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Recycling Glass into Aggregate – Glavel

Glavel foam glass aggregate is a super-light insulating gravel. Courtesy photo.

George Harvey

Glavel is a company based in Burlington, Vermont. It sells foam-glass aggregate. Some people might look at it and ask what good it is. Others will be delighted with its possibilities.

Science is full of surprises. For example, in some ways, glass is stronger than steel. While it is true that you can use steel to smash glass, because glass is brittle, it is also true that most types of steel are not as hard as most types of glass.

The unusual properties of glass, including its hardness, make glass useful in some ways that are also surprising, and some of these are important for recycling.

Today, when glass is recycled, it is often put into a machine, which immediately smashes it. The bottles are not returned to a bottling plant for reuse, as they were in the past. Instead, they are just broken up into fragments, which are mixed. They are not separated by color or other properties. And that means that they cannot be used for many of the things we think of when we think of glass.

That is where the inherent strength of glass comes in. Though it might not make an attractive wine bottle and would be pretty useless for windows, the wreckage of old glass still has its core value of hardness, and good minds have found a use for that.

It is possible to heat the broken glass pieces to the point that they melt while introducing materials that will cause the mix to foam. When the glass solidifies, as it emerges from the kiln that melted it, it breaks apart into lumps. It looks rather like some sort of volcanic rock. It is very light, but importantly, it retains some of the strength of the glass. The gas bubbles in the glass are sealed off completely, which means that they will not allow water, for example, to penetrate, but they also make the glass into a really good insulator. It is inert, it is not toxic, it is extremely light, and it has a surprisingly high compressive strength. These are characteristics that make it valuable.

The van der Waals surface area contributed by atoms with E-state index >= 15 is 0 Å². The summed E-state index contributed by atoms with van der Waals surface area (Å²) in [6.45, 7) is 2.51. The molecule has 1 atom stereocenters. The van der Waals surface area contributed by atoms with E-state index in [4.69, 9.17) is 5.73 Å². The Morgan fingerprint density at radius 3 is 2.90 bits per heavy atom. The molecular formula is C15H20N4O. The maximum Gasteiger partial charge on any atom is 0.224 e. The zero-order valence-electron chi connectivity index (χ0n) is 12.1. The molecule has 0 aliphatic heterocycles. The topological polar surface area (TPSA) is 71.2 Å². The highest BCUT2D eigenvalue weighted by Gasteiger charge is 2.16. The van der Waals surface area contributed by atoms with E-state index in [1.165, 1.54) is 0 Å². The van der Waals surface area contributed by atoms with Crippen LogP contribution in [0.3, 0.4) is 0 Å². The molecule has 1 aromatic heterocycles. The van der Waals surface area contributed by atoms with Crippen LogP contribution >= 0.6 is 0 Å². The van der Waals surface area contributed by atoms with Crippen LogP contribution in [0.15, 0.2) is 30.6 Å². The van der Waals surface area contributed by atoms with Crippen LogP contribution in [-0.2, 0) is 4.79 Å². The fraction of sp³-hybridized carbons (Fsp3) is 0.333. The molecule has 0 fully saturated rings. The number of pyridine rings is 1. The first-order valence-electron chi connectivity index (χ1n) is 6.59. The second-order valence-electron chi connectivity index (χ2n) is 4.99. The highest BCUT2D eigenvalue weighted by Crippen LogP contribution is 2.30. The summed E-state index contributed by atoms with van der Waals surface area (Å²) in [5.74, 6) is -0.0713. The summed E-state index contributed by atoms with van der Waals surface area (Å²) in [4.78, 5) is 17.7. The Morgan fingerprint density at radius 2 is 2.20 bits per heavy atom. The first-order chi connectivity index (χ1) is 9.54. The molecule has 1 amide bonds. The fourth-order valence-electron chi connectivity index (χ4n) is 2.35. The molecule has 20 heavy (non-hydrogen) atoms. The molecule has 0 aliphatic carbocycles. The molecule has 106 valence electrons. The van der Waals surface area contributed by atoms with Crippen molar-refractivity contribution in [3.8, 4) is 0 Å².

So, what would you do with a material that is essentially super-light insulating gravel? Well, one thing you can do is use it as super-light insulating gravel. I’ll put this another way – this is really neat stuff!

These days, when a building is built, the slab or basement floor is usually insulated from whatever is below it. This can be done by putting down a layer of gravel, carefully packing and leveling it, and then covering it with insulating material such as foam board. With Glavel foam-glass aggregate, we have the alternative of putting down the gravel and insulator in a single step, because they are combined.

Rob Conboy, the CEO of Glavel, gave us a rundown, comparing foam glass aggregate with the combination of gravel and foam insulation. The R-value of both is similar. The thickness is similar. The strength is similar. And the cost is in the same ball park with foam glass aggregate a little more expensive, though it is easy to see reasons why its cost would go down, but the competition’s costs would not.

Right now, the Glavel product is imported from Europe. Conboy told us that it will soon be made in the United States, which will give it a cost advantage. It will be made in an electric kiln, powered by electricity from 100% renewable resources. Also, he is moving to tweak the formulation, in the hope that it will have somewhat better insulating value.

The end result is that we have a new system that is just as good as the old in terms of performance and cost but is far superior for the environment. Glavel foam-glass aggregate will be using a problematic resource, recycled glass, that might otherwise go to a landfill, and it can be produced with renewable energy.

And by the way, Glavel foam glass aggregate has other uses. Because it is so light, it can be used as substrate for green roofs. It can be used for road construction, for embankments, to insulate pipelines, and in other places where its insulating qualities, light weight, and good drainage are valuable.

Glavel’s web site is

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